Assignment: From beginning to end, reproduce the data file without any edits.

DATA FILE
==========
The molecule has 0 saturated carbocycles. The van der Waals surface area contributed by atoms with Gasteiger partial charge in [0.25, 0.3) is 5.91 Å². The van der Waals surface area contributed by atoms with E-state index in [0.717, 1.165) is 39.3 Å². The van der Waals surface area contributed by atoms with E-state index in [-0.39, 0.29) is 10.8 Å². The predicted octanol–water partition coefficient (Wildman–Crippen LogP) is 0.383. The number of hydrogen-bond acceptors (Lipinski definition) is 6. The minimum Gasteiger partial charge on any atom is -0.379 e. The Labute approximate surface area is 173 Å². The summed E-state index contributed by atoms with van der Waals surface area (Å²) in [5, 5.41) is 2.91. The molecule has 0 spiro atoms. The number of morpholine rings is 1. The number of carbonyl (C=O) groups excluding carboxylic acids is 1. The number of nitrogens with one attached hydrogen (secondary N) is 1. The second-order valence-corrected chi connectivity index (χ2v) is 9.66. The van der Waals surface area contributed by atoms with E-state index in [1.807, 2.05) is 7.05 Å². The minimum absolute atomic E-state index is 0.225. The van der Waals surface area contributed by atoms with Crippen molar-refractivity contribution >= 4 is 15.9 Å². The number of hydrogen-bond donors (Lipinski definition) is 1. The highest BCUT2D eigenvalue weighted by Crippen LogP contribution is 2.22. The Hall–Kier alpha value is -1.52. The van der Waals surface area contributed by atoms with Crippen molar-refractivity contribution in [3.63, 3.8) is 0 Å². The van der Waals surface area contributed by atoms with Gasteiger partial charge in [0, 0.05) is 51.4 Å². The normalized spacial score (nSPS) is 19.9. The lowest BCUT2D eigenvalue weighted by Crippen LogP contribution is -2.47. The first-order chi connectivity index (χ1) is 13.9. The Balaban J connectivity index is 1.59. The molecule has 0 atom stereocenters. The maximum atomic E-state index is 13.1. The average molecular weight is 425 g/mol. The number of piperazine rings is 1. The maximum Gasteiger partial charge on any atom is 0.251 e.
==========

The molecule has 0 saturated carbocycles. The van der Waals surface area contributed by atoms with Gasteiger partial charge in [0.25, 0.3) is 5.91 Å². The van der Waals surface area contributed by atoms with E-state index in [0.717, 1.165) is 39.3 Å². The van der Waals surface area contributed by atoms with E-state index in [-0.39, 0.29) is 10.8 Å². The predicted octanol–water partition coefficient (Wildman–Crippen LogP) is 0.383. The number of hydrogen-bond acceptors (Lipinski definition) is 6. The minimum Gasteiger partial charge on any atom is -0.379 e. The Labute approximate surface area is 173 Å². The summed E-state index contributed by atoms with van der Waals surface area (Å²) in [5, 5.41) is 2.91. The molecule has 0 spiro atoms. The number of morpholine rings is 1. The number of carbonyl (C=O) groups excluding carboxylic acids is 1. The number of nitrogens with one attached hydrogen (secondary N) is 1. The second-order valence-corrected chi connectivity index (χ2v) is 9.66. The van der Waals surface area contributed by atoms with E-state index in [1.807, 2.05) is 7.05 Å². The minimum absolute atomic E-state index is 0.225. The van der Waals surface area contributed by atoms with Crippen molar-refractivity contribution >= 4 is 15.9 Å². The number of hydrogen-bond donors (Lipinski definition) is 1. The highest BCUT2D eigenvalue weighted by Crippen LogP contribution is 2.22. The Hall–Kier alpha value is -1.52. The van der Waals surface area contributed by atoms with Crippen molar-refractivity contribution in [3.63, 3.8) is 0 Å². The van der Waals surface area contributed by atoms with Gasteiger partial charge in [0, 0.05) is 51.4 Å². The normalized spacial score (nSPS) is 19.9. The lowest BCUT2D eigenvalue weighted by Crippen LogP contribution is -2.47. The first-order chi connectivity index (χ1) is 13.9. The Balaban J connectivity index is 1.59. The molecule has 0 atom stereocenters. The maximum atomic E-state index is 13.1. The average molecular weight is 425 g/mol. The number of piperazine rings is 1. The maximum Gasteiger partial charge on any atom is 0.251 e.